I visited The Diner the other day for a spot of breakfast. You know the one(s) - fake American eatery that serves a half-decent burger, in fake American surroundings with twee 80s music on?
When I was in there, something rather mundane happened that got me thinking.
I'm sat there eating my poached eggs and I can hear the waitress behind me talking to the customers in the booth behind me:
Waitress: "I'm sorry, but we can't give you the freshly squeezed orange juice you ordered. We've ran out of oranges because of the bank holiday weekend. We do have concentrated juice we can give you."
On one level this is understandable and we've all heard something similar before. Most people would accept this and order a replacement drink. Not a biggie huh?
However, whilst munching on my £8 breakfast of pancakes, eggs and streaky bacon, it occurred to me what had in fact just happened. It's quite simple when you look at it in cold rational terms:
- We were in Central London.
- Oranges exist.
- There is a greengrocers opposite.
- There are 2 Tesco stores within 5 minutes walk.
- There is a Sainsbury's 7 minutes walk away.
You see, what the waitress in The Diner was actually saying was: "Our preferred supplier of oranges cannot deliver any new oranges until tomorrow. We do not want to go and buy oranges for you. It may eat into our profit margin, and the product may be slightly different because the oranges may be different. In this case, we'd rather let you down than change our business practices."
Some of you may be sitting there may be thinking I'm taking this a little too far. Well, I don't think I am. Within a 10 minute walk, I could have walked to a dozen other places for breakfast and had freshly squeezed orange juice. That's what the customer asked for but was let down by The Diner.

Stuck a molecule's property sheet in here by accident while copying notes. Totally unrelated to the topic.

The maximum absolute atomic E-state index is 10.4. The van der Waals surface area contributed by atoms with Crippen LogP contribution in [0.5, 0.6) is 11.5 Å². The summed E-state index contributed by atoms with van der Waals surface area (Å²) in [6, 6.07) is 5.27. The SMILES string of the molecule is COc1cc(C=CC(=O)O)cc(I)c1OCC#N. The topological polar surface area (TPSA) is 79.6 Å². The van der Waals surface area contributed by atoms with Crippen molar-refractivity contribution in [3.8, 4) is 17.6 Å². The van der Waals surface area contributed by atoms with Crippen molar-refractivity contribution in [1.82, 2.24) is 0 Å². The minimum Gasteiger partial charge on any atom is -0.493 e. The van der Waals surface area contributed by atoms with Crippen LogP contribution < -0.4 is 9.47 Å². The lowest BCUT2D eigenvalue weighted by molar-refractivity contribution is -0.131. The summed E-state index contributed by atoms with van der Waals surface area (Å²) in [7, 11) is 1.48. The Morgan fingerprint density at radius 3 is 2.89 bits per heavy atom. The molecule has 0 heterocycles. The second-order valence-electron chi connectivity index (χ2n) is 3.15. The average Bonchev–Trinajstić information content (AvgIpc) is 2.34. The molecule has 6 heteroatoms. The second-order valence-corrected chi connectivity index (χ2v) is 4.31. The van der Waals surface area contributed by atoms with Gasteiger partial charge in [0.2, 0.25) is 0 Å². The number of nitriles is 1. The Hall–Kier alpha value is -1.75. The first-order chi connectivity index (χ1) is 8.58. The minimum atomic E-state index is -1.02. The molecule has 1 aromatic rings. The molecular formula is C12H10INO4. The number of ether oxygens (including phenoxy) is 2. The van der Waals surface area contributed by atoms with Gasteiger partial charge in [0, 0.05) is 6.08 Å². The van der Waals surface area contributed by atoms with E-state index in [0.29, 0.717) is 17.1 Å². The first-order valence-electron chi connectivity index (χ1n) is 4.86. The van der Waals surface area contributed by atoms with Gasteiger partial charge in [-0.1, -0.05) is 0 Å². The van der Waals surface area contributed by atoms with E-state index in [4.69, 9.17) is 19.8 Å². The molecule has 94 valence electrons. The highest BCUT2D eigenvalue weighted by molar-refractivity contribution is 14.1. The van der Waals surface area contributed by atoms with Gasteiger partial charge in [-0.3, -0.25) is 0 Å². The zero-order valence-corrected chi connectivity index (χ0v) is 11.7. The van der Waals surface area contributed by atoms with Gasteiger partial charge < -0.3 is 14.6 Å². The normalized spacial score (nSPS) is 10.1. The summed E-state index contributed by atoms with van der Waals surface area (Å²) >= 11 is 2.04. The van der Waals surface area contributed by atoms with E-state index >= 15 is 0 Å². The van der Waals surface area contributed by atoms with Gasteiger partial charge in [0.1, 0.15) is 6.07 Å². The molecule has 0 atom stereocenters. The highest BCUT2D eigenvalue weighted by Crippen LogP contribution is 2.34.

The message is quite simple really: If you're a brand, over-deliver on your promises.
- If you do not deliver on your promises, then you're letting the customer down. That's bad. They'll tell people they know about their bad experience. People love a good moan and they'll let a load of people know why they don't like you.
- If you deliver what you say you're going to deliver you're merely fulfilling your contract with a customer. It's a business transaction. Unemotional. Efficient. Profitable. People will buy the product(s) but will they engage with the brand? Who wants to engage with something cold, calculated and unemotional? Will they even remember doing it?
- If you over-deliver on your promises then you're truly adding value to a relationship. Let me know you value my input, whether it's money, time or effort (or all three). If I feel welcome somewhere I'll go back. I'll continue to spend money and I'll tell other people why I go there. You're making my time on this planet that little bit better. Of course you're only a brand and you should know the limits, but thanks for making me a little bit happier in these hectic times.
In this case, the brand of 'The Diner' is more concerned with itself as a business rather than a place that treats paying customers as the most important factor. It was looking at cold, rational numbers and not emotional beings. In the end, the customer that didn't get his orange juice will remember his experience negatively from a product point of view. If they'd over-delivered he'd have remembered the experience from a brand point of view in a positive light.
Are your clients over-delivering on their promises, or are they merely fulfilling their side of the contract?